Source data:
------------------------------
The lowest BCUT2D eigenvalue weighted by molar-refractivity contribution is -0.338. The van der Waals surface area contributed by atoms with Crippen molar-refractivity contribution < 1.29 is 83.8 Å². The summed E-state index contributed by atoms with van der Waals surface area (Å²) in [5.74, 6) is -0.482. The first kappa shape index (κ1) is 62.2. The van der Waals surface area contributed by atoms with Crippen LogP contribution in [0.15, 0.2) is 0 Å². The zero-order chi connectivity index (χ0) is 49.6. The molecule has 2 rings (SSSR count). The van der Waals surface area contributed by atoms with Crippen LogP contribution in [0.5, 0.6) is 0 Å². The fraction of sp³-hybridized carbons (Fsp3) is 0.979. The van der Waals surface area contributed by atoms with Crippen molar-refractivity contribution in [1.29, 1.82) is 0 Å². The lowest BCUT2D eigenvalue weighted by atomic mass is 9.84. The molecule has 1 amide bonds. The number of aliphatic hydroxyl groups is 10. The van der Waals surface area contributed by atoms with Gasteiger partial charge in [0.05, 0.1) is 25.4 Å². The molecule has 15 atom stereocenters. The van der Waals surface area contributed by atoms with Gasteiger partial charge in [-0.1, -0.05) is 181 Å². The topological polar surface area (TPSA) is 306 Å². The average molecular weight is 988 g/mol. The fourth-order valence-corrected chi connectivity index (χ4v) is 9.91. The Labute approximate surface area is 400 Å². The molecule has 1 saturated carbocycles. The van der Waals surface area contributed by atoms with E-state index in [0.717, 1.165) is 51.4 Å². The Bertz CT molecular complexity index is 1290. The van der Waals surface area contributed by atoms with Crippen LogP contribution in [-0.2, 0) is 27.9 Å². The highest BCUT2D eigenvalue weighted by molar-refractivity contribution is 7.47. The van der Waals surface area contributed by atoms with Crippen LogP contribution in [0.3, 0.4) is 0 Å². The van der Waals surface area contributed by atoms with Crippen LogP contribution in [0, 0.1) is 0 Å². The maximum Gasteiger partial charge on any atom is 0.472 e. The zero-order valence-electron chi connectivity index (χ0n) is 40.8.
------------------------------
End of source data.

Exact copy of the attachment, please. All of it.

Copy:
The lowest BCUT2D eigenvalue weighted by molar-refractivity contribution is -0.338. The van der Waals surface area contributed by atoms with Crippen molar-refractivity contribution < 1.29 is 83.8 Å². The summed E-state index contributed by atoms with van der Waals surface area (Å²) in [5.74, 6) is -0.482. The first kappa shape index (κ1) is 62.2. The van der Waals surface area contributed by atoms with Crippen LogP contribution in [0.15, 0.2) is 0 Å². The zero-order chi connectivity index (χ0) is 49.6. The molecule has 2 rings (SSSR count). The van der Waals surface area contributed by atoms with Crippen LogP contribution in [0.5, 0.6) is 0 Å². The fraction of sp³-hybridized carbons (Fsp3) is 0.979. The van der Waals surface area contributed by atoms with Crippen molar-refractivity contribution in [1.29, 1.82) is 0 Å². The lowest BCUT2D eigenvalue weighted by atomic mass is 9.84. The molecule has 1 amide bonds. The number of aliphatic hydroxyl groups is 10. The van der Waals surface area contributed by atoms with Gasteiger partial charge in [0.05, 0.1) is 25.4 Å². The molecule has 15 atom stereocenters. The van der Waals surface area contributed by atoms with Gasteiger partial charge in [-0.1, -0.05) is 181 Å². The topological polar surface area (TPSA) is 306 Å². The average molecular weight is 988 g/mol. The fourth-order valence-corrected chi connectivity index (χ4v) is 9.91. The Labute approximate surface area is 400 Å². The molecule has 1 saturated carbocycles. The van der Waals surface area contributed by atoms with E-state index in [0.717, 1.165) is 51.4 Å². The Bertz CT molecular complexity index is 1290. The van der Waals surface area contributed by atoms with Crippen LogP contribution in [-0.2, 0) is 27.9 Å². The highest BCUT2D eigenvalue weighted by molar-refractivity contribution is 7.47. The van der Waals surface area contributed by atoms with Crippen LogP contribution in [0.3, 0.4) is 0 Å². The van der Waals surface area contributed by atoms with Crippen LogP contribution in [0, 0.1) is 0 Å². The maximum Gasteiger partial charge on any atom is 0.472 e. The zero-order valence-electron chi connectivity index (χ0n) is 40.8.